Ever wonder why winter holidays are famous for their delicious treats? We sure did! From Christmas to Valentine’s Day, seasonal aisles are packed to the brim with tasty chocolates, candies and cookies. Not only are some of these goodies terrible for your waistline, but they can quickly ruin the romantic mood by causing bad breath and other oral health issues. Gooey and sugary candies can wreak havoc on your mouth, but luckily there are several healthier alternatives to satiate your sweet tooth this time of the year. Here are a few to avoid:
Formally an Easter-themed treat, peeps are taking over Valentines with a bit of food coloring and a change of heart – you won’t find these candies shaped like bunnies this season. Although fairly low in calories, these candies will stay in your mouth long after you’ve devoured them. Gooey candies, like peeps, can easily get stuck in your teeth and in the crevices of your mouth. Since they are made of almost primarily sugar, it will attract bacteria to stick around in your mouth. This can cause bad breath in a jiffy, possibly prompting your Valentine’s date to scurry out the door.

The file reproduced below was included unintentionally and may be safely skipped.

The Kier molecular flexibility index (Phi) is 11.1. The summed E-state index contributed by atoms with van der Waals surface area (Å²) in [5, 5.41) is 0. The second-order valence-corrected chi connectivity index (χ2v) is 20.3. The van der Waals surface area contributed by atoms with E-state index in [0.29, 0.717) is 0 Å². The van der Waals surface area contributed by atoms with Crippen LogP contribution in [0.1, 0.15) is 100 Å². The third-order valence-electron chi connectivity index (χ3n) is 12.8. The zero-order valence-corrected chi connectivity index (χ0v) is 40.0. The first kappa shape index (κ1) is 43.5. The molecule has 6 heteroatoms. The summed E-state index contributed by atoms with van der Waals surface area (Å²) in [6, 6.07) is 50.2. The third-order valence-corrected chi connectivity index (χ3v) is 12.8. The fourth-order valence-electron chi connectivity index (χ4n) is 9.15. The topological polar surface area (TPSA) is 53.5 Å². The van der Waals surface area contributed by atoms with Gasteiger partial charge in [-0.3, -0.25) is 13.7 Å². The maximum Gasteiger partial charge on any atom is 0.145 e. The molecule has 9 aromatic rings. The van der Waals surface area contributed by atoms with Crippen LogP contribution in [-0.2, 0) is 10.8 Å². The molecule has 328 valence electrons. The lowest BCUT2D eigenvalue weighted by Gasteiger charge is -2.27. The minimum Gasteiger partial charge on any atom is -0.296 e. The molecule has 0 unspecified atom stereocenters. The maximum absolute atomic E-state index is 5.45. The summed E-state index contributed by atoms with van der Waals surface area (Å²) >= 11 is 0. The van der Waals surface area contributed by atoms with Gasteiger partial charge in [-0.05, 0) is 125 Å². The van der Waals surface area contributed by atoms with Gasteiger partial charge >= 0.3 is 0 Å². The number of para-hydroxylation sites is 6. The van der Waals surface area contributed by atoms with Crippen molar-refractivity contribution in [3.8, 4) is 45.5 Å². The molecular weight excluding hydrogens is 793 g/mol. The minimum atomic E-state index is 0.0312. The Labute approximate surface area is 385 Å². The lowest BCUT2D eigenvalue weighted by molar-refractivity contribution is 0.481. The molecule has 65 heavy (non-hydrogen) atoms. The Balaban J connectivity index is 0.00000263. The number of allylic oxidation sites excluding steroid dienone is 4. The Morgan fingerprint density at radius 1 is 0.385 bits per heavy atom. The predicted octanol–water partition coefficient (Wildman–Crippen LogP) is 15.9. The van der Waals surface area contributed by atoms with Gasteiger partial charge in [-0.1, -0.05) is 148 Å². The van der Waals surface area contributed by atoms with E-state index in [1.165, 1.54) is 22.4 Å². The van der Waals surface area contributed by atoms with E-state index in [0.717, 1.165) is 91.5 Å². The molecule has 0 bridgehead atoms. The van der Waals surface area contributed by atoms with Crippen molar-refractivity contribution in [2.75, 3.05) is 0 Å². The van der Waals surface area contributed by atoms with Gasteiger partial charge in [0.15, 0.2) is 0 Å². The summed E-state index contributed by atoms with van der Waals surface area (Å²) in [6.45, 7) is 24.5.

Ooey, gooey centers are by far the worst candies for you, but sticky peanut butter filling is equally as harmful. The highly-processed filling contains oils and preservatives, which are fairly dangerous to your overall health, but Reese’s in general are also bad for your teeth. Just like the peeps, these candies get stuck in your teeth and in the crevices of your mouth quickly.
Simply biting into the caramel goodness of a turtle just causes the “yum” reflex to kick in, but these treats are among the worst for your teeth. Caramel is even sticker than peanut butter, so it can stick around for quite some time. Luckily, the little bit of crunch in these candies can scrape away some of the caramel, but these are still on the “bad” list. If you must indulge, make sure to drink some water afterward and limit yourself to one treat.